These eyeballs give Amazon incredible market power and make it exceedingly difficult for anyone to assail their advantage. It also means the company has a ready audience for additional services. Amazon Prime, for example, started its life in 2005 as a two-day delivery service, a logical next step one could argue for the burgeoning e-commerce platform. Since then, Prime has grown to encompass music, video, reading and even Amazon Pantry, a specialised delivery service for groceries.

None of this is inherently wrong, but it was not that long ago that the notion of video and groceries being delivered via one platform was difficult to conceive of, let alone implement – highlighting the role of technology in breaking down market barriers. Amazon’s market power has been hard-won, but at the same time, now that it has it, it's challenging for other companies to compete against its incumbent power. The “moat” around Amazon is too deep. To illustrate – how would a new online platform start today? Even if its offering and concept were somehow superior to Amazons, the investment required to win over retailers and customer 'eyeballs' would be prohibitive.

Byte-Size Story is another good example, despite superior writing and insight (haha) we still only get circa 300-400 viewers a month compared to over 35 million for the NZ Herald! So where does it end? What is to prevent a single company from dominating its chosen industries forever?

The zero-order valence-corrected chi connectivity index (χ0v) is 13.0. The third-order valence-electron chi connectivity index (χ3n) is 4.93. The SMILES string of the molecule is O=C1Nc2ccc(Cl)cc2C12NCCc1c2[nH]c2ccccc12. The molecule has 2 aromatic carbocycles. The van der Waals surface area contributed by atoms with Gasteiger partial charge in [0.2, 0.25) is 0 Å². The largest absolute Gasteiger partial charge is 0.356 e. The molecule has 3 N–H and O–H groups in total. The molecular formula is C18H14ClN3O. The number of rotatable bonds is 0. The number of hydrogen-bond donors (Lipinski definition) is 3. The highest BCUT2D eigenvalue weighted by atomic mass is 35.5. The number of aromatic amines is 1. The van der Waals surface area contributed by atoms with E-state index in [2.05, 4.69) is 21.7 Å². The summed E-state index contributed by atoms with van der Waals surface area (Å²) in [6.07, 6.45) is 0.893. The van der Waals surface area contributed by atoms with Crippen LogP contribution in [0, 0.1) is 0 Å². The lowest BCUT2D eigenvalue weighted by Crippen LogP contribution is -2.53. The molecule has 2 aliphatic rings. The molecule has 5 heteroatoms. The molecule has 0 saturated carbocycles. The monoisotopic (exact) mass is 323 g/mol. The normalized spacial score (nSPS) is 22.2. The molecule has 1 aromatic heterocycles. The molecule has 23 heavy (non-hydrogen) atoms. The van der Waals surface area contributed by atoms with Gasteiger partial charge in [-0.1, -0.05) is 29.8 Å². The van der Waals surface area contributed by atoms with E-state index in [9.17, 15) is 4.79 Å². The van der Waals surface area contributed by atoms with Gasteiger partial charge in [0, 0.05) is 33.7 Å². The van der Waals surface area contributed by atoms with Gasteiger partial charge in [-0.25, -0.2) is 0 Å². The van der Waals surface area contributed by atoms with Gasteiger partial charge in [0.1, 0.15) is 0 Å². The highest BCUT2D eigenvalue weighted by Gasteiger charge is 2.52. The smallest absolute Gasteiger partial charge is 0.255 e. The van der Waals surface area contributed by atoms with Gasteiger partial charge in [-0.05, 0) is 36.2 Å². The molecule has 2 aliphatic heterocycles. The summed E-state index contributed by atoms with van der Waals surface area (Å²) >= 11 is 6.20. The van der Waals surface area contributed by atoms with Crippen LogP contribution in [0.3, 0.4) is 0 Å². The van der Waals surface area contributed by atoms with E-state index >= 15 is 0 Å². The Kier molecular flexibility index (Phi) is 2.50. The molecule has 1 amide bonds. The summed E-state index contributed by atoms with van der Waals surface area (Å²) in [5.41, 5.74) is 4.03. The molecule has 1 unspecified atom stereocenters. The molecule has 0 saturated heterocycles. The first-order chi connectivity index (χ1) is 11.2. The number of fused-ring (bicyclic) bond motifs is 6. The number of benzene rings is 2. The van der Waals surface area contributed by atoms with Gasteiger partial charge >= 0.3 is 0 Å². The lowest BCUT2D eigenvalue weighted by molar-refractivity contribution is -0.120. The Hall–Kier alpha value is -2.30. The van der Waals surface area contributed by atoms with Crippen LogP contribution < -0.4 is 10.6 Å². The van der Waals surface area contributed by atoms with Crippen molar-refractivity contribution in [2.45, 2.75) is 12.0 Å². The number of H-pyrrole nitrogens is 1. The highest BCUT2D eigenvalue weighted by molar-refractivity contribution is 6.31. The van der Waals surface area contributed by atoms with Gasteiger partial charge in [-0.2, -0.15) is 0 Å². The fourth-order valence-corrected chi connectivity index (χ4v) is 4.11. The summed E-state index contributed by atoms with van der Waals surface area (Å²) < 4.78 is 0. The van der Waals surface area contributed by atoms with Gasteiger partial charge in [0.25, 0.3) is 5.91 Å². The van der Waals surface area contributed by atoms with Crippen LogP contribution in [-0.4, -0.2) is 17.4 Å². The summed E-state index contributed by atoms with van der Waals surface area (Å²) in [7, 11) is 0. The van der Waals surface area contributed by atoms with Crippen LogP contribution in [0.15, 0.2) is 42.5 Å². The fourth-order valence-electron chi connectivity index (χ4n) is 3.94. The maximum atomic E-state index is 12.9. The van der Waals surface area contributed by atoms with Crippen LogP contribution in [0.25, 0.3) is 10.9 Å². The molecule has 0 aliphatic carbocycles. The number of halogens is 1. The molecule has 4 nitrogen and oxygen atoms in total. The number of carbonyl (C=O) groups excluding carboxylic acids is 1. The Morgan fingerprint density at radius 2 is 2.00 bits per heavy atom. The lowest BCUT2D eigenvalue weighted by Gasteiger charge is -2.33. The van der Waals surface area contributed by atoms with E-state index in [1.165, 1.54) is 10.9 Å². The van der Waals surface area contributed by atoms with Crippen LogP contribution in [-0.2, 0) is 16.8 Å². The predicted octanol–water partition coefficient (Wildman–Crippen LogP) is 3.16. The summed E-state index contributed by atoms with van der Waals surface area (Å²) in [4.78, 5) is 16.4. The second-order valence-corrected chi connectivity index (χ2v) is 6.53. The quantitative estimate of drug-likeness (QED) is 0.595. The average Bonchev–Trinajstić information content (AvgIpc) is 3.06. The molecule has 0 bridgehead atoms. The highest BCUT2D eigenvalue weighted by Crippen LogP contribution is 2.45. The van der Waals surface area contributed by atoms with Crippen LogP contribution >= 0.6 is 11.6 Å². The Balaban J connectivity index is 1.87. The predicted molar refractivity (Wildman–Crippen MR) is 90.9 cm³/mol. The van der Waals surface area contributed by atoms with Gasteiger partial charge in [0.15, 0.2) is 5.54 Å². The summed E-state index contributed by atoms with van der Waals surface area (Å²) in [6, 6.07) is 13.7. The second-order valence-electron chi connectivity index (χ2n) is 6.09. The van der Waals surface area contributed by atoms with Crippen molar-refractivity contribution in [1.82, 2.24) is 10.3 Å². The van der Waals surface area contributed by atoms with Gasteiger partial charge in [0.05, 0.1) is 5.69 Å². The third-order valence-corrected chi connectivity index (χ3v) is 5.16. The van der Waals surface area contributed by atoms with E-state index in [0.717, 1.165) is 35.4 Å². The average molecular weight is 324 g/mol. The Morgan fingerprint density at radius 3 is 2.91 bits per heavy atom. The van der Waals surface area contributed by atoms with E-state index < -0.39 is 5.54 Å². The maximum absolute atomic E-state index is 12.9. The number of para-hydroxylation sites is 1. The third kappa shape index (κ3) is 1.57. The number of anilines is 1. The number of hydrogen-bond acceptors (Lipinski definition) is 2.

The usual answers have been either regulation or disruption

The landmark case for scaling back a dominant company in its industry was Standard Oil, which in 1911 was ruled an illegal monopoly and broken into 34 different companies. ExxonMobil and Chevron are descendants of these. Disruption is also a possibility, with the disruptive effect of e-commerce on bricks and mortar retailers (e.g. Walmart) being a good example of how disruption can shake the business models of even the strongest companies.

But we worry this time might be different. Although there are, and have been, antitrust investigations and probes for companies such as Amazon in both the EU and US, strong links between the private sector and government, can make regulation to even the playing field more difficult. Meanwhile, the “Winners” today (which means Big Tech) have shown the ability to operate across multiple industries and different product lines. They buy-out other companies, removing the potential for competition. Facebook's purchase of Whatsapp in 2014 is a good example. The implication is that this makes it more difficult for an external force or competitor to challenge the incumbent's business model.

It may… therefore… be the case that these companies grow so big they sow the seeds of their own destruction. Either by growing so big that administrative costs and difficulty in establishing accountability make the company too difficult to run. Or through cultural change, as subsequent generations of executives who lack the same drive and vision as the founders come through. There may be a long time to wait.

Check out part two of 'The winner takes all'.